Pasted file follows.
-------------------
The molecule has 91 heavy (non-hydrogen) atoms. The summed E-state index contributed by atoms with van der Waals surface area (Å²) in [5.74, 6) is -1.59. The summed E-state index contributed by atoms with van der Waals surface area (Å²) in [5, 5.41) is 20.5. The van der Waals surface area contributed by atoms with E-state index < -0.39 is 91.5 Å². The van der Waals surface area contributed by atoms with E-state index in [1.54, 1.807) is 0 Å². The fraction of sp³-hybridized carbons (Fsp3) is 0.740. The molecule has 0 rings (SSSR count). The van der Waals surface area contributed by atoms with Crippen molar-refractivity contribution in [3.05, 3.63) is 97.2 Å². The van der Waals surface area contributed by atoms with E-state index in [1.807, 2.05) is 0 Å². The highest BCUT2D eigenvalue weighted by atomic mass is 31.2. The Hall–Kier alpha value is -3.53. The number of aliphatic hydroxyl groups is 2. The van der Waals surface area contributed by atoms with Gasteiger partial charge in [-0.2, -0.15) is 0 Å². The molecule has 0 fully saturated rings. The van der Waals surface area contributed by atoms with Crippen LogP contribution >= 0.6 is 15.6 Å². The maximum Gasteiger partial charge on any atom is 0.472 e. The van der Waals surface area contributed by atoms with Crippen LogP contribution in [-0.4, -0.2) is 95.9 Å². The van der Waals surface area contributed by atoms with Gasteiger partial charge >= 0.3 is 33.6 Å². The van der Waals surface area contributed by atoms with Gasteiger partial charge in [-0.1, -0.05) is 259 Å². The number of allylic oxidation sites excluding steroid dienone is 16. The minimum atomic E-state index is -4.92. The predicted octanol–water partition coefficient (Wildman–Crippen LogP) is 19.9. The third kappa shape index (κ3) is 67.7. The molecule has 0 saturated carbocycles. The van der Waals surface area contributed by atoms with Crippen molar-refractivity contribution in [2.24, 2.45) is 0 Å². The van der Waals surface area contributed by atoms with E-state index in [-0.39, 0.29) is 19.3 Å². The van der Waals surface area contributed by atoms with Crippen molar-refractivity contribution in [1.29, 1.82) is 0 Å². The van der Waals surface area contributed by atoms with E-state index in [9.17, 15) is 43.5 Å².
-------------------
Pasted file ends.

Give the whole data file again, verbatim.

The molecule has 91 heavy (non-hydrogen) atoms. The summed E-state index contributed by atoms with van der Waals surface area (Å²) in [5.74, 6) is -1.59. The summed E-state index contributed by atoms with van der Waals surface area (Å²) in [5, 5.41) is 20.5. The van der Waals surface area contributed by atoms with E-state index < -0.39 is 91.5 Å². The van der Waals surface area contributed by atoms with E-state index in [1.54, 1.807) is 0 Å². The fraction of sp³-hybridized carbons (Fsp3) is 0.740. The molecule has 0 rings (SSSR count). The van der Waals surface area contributed by atoms with Crippen molar-refractivity contribution in [3.05, 3.63) is 97.2 Å². The van der Waals surface area contributed by atoms with E-state index in [1.807, 2.05) is 0 Å². The highest BCUT2D eigenvalue weighted by atomic mass is 31.2. The Hall–Kier alpha value is -3.53. The number of aliphatic hydroxyl groups is 2. The van der Waals surface area contributed by atoms with Gasteiger partial charge in [-0.2, -0.15) is 0 Å². The molecule has 0 fully saturated rings. The van der Waals surface area contributed by atoms with Crippen LogP contribution >= 0.6 is 15.6 Å². The maximum Gasteiger partial charge on any atom is 0.472 e. The van der Waals surface area contributed by atoms with Crippen LogP contribution in [-0.4, -0.2) is 95.9 Å². The van der Waals surface area contributed by atoms with Gasteiger partial charge >= 0.3 is 33.6 Å². The van der Waals surface area contributed by atoms with Gasteiger partial charge in [-0.1, -0.05) is 259 Å². The number of allylic oxidation sites excluding steroid dienone is 16. The minimum atomic E-state index is -4.92. The predicted octanol–water partition coefficient (Wildman–Crippen LogP) is 19.9. The third kappa shape index (κ3) is 67.7. The molecule has 0 saturated carbocycles. The van der Waals surface area contributed by atoms with Crippen molar-refractivity contribution in [2.24, 2.45) is 0 Å². The van der Waals surface area contributed by atoms with E-state index in [-0.39, 0.29) is 19.3 Å². The van der Waals surface area contributed by atoms with Crippen molar-refractivity contribution in [1.29, 1.82) is 0 Å². The van der Waals surface area contributed by atoms with E-state index in [9.17, 15) is 43.5 Å².